Africa will get €10 million ($10.47 million) from the European Commission (EC) to develop a vaccine targeted at preventing placental malaria.
Placental malaria occurs when infected maternal red blood cells accumulate in the placental intervillous space, resulting in stillbirths, low birth weight, preterm birth or babies who are born smaller than usual.
In 2020, approximately 11 million or 34 percent of pregnant women globally were exposed to malaria, accounting for an estimated 200,000 infant deaths annually, 819,000 children with low birthweight and more than 20 percent of all maternal deaths in malaria-endemic areas.
Placental malaria can cause anaemia and high blood pressure in first-time pregnant women, and low birth weight, which are associated with a higher risk of foetal and neonate illness and mortality.
In 2020 according to the World Health Organisation, Africa was home to 95 percent of malaria cases and 96 percent of malaria deaths.
Currently prevention of placental malaria relies on long-lasting insecticide-treated nets and intermittent preventive treatment during pregnancy.
“These interventions however only offer partial protection. The development of an effective vaccine could, therefore, be an attractive tool to control placental malaria on its own, or to complement the existing yet imperfect tools,” said the Advance-VAC4PM consortium that will lead the project.
“With this support from the European Commission, we take a major step towards developing an effective and affordable vaccine against placental malaria, a condition that affects pregnant women in low-income countries, some of the most vulnerable people in the world”, said Executive Director of the European Vaccine Initiative, Ole Olesen.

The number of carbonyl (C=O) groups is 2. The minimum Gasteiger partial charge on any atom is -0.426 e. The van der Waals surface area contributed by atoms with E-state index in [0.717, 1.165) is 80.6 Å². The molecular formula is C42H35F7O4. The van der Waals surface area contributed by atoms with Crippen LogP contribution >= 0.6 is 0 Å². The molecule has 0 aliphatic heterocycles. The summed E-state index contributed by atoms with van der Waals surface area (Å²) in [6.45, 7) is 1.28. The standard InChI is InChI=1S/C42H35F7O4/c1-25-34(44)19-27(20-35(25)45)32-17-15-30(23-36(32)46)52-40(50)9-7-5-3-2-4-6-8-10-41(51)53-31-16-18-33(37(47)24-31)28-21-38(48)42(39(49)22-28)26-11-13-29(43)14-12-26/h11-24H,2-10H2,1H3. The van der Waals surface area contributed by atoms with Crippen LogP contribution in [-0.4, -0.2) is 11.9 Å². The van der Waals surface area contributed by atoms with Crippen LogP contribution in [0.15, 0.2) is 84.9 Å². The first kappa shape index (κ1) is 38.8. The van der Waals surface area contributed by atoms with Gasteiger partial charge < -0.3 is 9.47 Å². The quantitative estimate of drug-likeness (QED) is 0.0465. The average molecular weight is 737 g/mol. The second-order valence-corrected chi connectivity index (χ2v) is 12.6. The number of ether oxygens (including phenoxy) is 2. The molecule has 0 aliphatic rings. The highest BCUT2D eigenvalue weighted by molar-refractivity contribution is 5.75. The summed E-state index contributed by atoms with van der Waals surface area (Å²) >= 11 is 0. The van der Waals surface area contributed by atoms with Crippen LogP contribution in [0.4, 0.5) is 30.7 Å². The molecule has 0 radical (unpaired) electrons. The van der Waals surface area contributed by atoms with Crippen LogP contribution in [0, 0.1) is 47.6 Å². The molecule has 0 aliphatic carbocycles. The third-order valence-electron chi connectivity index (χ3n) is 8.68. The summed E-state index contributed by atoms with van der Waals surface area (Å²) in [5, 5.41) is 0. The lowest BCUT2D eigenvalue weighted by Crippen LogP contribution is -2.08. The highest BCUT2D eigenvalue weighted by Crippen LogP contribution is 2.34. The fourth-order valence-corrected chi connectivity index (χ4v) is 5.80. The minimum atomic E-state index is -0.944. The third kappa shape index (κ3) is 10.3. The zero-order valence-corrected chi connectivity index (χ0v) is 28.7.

Scientists from Africa and Europe, led by the European Vaccine Initiative, will spearhead the global effort.
“The development of an effective vaccine would be an outstanding tool to reduce the incidence and severity of placental malaria and protect the mother and unborn child,” they said.
Embedded in the clinical trials will be workshops, training of MSc/PhD students, a mentorship programme for African early career researchers and strengthening of clinical and immunology labs.
The new funding will advance the use of a novel vaccine platform based on capside-virus-like larticles (cVLPs) and evaluation of co-administration of PRIMVAC and PAMVAC-cVLP with the ultimate goal to improve and broaden the vaccine-induced immune response.
Digital tools will be developed for monitoring pregnancy outcomes in preparation of future efficacy trials. Modelling the cost-effectiveness, feasibility and acceptability of placental malaria vaccines will also be conducted.
On the continent Fondation pour la Recherche Scientifique (FORS, Bénin), Groupe de Recherche Action en Santé (GRAS, Burkina Faso, Kintampo Health Research Centre (KHRC, Ghana), and Malawi University of Science and Technology (MUST, Malawi), are participating in the research.